“They’re always there high in the skies
Pretty as a picture in the generals’ eyes
They’ve done it once, and they’ll do it again
They’ll shower us all in their deadly rain.”
– Nagasaki Nightmare. Crass.
August 6, 2011 marks the 66th anniversary of the bombing of Hiroshima. On August 6, 1945, the U.S. detonated an Atomic bomb over the city of Hiroshima at 8:15 in the morning. Three days later a second bomb was exploded over the city of Nagasaki at 11:02 in the morning. The Americans called their bombs “Little Boy” (Hiroshima) and “Fat Man” (Nagasaki); the Japanese simply called them Pikadon, meaning “Flash-boom.”
In the early 1990’s I put together on online gallery of art created by Hibakusha (Japanese for “Atom Bomb Survivor”).
The artworks that comprise the gallery were placed in my hands by Japanese peace activists in 1984 through the good graces of now deceased Quaker peace activist Barbara Reynolds. The two illustrations to this article can also be found in the gallery; the artworks are by Iri and Toshi Maruki, who created the Hiroshima panels, a massive mural project with the atomic bombings of Japan as their subject.
After looking at the hibakusha paintings, artworks created by those who survived the first, and hopefully last atomic holocaust, there is little else that can be said about this most unhappy anniversary. It is shameful that governments still posses, or seek to posses, such weapons of mass murder and terror; it is doubly appalling that the people of Japan must now suffer through the Fukishima Daiichi nuclear power plant meltdown disaster. Even as the tragic events continue to unfold in Japan, President Obama presses ahead with his irresponsible plans to construct additional nuclear power plants in the United States. He has set aside $36 billion in loan guarantees for the construction of new nuclear power-plants in the U.S., and has also allocated $185 billion to “maintain and modernize” the U.S. atomic stockpile.
In 1979, Musicians United for Safe Energy (MUSE), organized a series of “No Nukes” concerts in New York. Their concert at Manhattan’s Battery Park City landfill drew over 200,000 people. Musicians Crosby, Stills, and Nash, Bruce Springsteen, Jackson Browne, Bonnie Raitt, Gil Scott-Heron, Tom Petty, and many other notables were involved. No Nukes, a film that documented the concert series, was released in 1980. On August 7, 2011, MUSE will hold a benefit reunion concert of sorts, starring many of the veteran musicians from the ’79 concerts, but also including new performers like Rage Against the Machine, Tom Morello, and Jason Mraz. The concert, to be held at the Shoreline Amphitheater in Mountain View, California, will also be shown in a live video broadcast.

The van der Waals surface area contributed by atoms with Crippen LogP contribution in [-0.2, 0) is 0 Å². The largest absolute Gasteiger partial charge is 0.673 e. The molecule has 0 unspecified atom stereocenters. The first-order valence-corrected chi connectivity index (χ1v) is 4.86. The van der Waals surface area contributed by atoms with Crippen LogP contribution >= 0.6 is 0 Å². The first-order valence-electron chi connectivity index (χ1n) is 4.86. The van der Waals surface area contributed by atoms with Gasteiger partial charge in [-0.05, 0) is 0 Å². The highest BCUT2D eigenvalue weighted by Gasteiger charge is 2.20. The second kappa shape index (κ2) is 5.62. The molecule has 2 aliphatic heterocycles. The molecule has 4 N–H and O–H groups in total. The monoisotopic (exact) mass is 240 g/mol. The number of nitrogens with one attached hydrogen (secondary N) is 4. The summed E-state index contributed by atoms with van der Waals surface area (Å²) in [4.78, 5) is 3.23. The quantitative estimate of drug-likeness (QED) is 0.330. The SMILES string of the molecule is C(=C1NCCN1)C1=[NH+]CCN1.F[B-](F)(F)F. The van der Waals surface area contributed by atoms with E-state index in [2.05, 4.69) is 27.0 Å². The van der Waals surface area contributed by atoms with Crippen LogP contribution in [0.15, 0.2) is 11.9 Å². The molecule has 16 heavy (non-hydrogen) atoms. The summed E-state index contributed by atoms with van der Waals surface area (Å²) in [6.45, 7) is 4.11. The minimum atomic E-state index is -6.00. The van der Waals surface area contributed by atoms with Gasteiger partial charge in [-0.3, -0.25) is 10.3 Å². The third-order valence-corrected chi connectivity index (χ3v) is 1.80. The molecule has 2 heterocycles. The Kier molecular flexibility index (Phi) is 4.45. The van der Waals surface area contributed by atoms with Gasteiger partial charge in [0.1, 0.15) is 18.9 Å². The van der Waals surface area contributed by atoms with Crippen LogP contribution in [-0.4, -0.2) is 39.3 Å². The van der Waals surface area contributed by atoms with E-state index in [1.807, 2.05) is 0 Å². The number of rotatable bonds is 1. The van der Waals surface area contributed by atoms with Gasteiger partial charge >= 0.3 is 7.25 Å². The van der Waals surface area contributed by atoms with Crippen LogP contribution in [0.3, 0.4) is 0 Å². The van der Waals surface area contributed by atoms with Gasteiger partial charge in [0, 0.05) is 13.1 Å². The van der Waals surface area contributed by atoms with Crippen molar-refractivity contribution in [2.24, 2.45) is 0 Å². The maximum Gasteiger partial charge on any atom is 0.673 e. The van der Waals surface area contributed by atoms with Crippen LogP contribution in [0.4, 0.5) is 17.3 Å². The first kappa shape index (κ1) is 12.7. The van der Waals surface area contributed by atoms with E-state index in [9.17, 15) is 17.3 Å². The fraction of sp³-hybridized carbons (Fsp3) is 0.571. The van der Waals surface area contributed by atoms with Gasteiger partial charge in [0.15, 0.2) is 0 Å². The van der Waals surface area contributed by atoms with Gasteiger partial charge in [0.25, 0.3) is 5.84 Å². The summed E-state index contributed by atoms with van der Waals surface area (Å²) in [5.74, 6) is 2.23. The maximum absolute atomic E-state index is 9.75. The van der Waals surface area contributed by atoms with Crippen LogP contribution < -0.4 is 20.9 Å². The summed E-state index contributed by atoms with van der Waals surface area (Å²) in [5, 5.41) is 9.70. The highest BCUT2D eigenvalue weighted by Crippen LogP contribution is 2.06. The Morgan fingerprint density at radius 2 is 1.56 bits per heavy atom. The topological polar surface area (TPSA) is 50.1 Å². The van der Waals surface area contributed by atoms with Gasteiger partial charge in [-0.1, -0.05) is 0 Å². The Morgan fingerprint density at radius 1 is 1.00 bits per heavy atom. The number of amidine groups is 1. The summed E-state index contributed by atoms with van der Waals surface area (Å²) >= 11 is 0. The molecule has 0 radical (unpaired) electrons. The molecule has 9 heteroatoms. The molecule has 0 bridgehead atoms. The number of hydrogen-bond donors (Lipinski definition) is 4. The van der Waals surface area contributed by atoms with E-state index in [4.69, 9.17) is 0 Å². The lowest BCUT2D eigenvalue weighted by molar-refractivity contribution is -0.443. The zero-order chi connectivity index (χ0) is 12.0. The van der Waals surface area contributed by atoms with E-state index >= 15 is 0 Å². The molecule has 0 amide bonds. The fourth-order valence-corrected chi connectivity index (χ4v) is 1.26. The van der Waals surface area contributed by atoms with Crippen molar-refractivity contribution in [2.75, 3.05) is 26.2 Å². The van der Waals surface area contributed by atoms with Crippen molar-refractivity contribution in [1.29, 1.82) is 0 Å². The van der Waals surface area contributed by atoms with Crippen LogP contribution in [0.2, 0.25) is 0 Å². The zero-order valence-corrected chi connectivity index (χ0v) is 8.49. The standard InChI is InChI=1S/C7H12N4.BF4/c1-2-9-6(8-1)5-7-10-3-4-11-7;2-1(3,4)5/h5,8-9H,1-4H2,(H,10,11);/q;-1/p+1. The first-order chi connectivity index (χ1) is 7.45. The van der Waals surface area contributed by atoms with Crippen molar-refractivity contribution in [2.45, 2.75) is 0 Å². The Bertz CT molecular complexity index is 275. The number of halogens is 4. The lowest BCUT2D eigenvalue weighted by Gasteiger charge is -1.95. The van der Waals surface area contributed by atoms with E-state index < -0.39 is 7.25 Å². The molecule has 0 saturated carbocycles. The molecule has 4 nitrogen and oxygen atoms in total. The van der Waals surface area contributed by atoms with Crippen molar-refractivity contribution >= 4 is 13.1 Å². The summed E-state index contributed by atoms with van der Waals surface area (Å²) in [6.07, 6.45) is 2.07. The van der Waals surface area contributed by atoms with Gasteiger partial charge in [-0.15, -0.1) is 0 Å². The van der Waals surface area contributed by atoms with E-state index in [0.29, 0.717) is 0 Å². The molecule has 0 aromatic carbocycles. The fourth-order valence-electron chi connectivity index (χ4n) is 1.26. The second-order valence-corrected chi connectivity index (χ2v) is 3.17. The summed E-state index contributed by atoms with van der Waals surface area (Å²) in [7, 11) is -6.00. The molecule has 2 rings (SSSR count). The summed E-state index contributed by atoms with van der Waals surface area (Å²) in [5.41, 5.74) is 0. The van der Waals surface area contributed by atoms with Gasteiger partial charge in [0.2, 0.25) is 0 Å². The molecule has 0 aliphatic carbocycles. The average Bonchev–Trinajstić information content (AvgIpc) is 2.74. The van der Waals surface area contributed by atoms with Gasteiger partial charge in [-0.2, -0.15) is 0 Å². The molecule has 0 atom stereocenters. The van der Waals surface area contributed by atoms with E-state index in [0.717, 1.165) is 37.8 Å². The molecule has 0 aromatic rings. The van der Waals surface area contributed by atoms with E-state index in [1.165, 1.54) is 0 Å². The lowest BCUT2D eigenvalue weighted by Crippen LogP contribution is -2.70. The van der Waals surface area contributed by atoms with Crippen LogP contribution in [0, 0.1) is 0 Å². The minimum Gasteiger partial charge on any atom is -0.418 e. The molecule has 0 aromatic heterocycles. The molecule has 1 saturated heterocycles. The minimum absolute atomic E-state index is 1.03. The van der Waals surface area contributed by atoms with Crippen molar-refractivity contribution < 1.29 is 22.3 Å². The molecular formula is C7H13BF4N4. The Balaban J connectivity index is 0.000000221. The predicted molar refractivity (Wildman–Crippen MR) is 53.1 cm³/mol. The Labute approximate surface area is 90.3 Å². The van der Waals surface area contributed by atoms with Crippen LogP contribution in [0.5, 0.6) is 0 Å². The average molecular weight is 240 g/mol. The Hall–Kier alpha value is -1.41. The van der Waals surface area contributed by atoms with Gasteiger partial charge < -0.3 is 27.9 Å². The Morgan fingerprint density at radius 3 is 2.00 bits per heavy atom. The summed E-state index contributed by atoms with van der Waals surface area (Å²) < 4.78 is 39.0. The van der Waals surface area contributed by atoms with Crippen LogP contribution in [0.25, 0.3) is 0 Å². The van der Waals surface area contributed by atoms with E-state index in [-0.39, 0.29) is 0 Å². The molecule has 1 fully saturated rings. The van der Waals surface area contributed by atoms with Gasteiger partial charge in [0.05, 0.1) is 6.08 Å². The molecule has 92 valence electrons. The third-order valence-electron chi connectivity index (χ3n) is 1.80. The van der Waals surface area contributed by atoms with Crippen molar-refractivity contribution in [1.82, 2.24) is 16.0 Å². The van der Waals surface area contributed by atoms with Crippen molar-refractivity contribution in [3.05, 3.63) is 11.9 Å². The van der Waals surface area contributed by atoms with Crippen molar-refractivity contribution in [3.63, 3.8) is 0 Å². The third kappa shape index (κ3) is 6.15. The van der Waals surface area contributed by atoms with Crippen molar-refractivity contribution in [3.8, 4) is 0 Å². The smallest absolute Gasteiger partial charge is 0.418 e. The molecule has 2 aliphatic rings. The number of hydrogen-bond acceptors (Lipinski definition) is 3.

Despite the undeniable contributions made by the aforementioned entertainers, it is the U.K. anarchist punk band Crass that set the standard – at least for this writer – for having created the most profound of all anti-atomic bomb songs, Nagasaki Nightmare.
The song was released just a year after the No Nukes concerts, but the piece of music was worlds apart in terms of aesthetics and attitude. In fact to this day most listeners will probably regard Crass’ opus as nothing more than irritating noise, however, as an avant-garde arrangement I regard it as perfect in every respect.
Having been a participant in the early L.A. punk movement, I still contend that punk from the late 1970s and early 1980s was on equal par to the best protest music of the 1960s, or any other period for that matter, and Crass’ doleful ode to the horrors of nuclear war and the bloodlust of national leaders is a perfect example of the punk aesthetic.
Crass released Nagasaki Nightmare as their second 45 single in August of 1980, and despite receiving absolutely no radio airplay, the record quickly reached the number one spot on the U.K. indie singles chart. The record was entirely self-produced and distributed by the band, and packaged in a marvelous wraparound sleeve with artwork by Gee Vaucher. The single also included a small silk-screen cloth patch printed with the Japanese kanji for “anti-war”, it is a patch I proudly wore pinned to my leather jacket for many years – I still have it in my possession.
Nagasaki Nightmare begins with the gentle sound of a traditional Japanese shakuhachi flute made of bamboo. The composition ends with the sound of a Japanese Buddhist Temple Gong being gently rung over and over; in the context of the overall piece of music it is the saddest sound imaginable, a bidding of farewell to tens of thousands who perished in atomic fire. What takes place between the opening and closing of the arrangement almost defies description; layers of spoken word and frenzied, panic-stricken vocals – a melodic high range female voice spouting poetic lyrics juxtaposed against a raspy male voice barking the refrain “Nagasaki Nightmare”; a relentless primitive base guitar line reminiscent of the patter of falling rain – only here I speak of radioactive black rain.
Midpoint in the song everything falls apart, the vocals become incoherent babbling; the utterances of a deranged young woman wandering aimlessly in the atomic wasteland, the frenetic guitar riffs and crashing drums evoking the flash of a nuclear explosion. Somehow the band managed to capture all of the terror of atomic warfare, as much as anyone could in a piece of music. To my knowledge no one has done this before or since – no one has even tried.
You can hear Nagasaki Nightmare on YouTube, where the lyrics can also be read. The song is also presented on the group’s “Best Before” compilation album, obtainable on iTunes.